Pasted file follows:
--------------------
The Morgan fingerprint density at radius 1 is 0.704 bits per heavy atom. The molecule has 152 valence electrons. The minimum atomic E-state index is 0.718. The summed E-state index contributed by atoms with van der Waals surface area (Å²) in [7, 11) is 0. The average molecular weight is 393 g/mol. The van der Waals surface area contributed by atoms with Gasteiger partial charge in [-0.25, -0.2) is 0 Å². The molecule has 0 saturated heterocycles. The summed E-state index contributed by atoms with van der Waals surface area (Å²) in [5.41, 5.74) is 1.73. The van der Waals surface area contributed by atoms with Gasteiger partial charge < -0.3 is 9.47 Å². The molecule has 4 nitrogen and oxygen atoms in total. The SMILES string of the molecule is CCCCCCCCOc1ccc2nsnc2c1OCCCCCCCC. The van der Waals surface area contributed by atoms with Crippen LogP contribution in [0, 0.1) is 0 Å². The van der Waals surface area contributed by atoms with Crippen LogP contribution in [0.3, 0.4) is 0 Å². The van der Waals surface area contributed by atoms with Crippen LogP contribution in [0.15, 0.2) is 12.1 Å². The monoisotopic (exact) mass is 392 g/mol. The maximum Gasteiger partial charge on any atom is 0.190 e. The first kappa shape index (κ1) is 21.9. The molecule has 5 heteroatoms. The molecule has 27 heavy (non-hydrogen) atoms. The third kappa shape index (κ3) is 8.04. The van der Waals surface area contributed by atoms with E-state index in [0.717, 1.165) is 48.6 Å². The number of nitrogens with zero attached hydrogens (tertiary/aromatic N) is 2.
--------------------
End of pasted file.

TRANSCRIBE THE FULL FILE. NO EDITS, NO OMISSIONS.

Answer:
The Morgan fingerprint density at radius 1 is 0.704 bits per heavy atom. The molecule has 152 valence electrons. The minimum atomic E-state index is 0.718. The summed E-state index contributed by atoms with van der Waals surface area (Å²) in [7, 11) is 0. The average molecular weight is 393 g/mol. The van der Waals surface area contributed by atoms with Gasteiger partial charge in [-0.25, -0.2) is 0 Å². The molecule has 0 saturated heterocycles. The summed E-state index contributed by atoms with van der Waals surface area (Å²) in [5.41, 5.74) is 1.73. The van der Waals surface area contributed by atoms with Gasteiger partial charge < -0.3 is 9.47 Å². The molecule has 4 nitrogen and oxygen atoms in total. The SMILES string of the molecule is CCCCCCCCOc1ccc2nsnc2c1OCCCCCCCC. The van der Waals surface area contributed by atoms with Crippen LogP contribution in [0, 0.1) is 0 Å². The van der Waals surface area contributed by atoms with Crippen LogP contribution in [0.3, 0.4) is 0 Å². The van der Waals surface area contributed by atoms with Crippen LogP contribution in [0.15, 0.2) is 12.1 Å². The monoisotopic (exact) mass is 392 g/mol. The maximum Gasteiger partial charge on any atom is 0.190 e. The first kappa shape index (κ1) is 21.9. The molecule has 5 heteroatoms. The molecule has 27 heavy (non-hydrogen) atoms. The third kappa shape index (κ3) is 8.04. The van der Waals surface area contributed by atoms with E-state index in [0.717, 1.165) is 48.6 Å². The number of nitrogens with zero attached hydrogens (tertiary/aromatic N) is 2.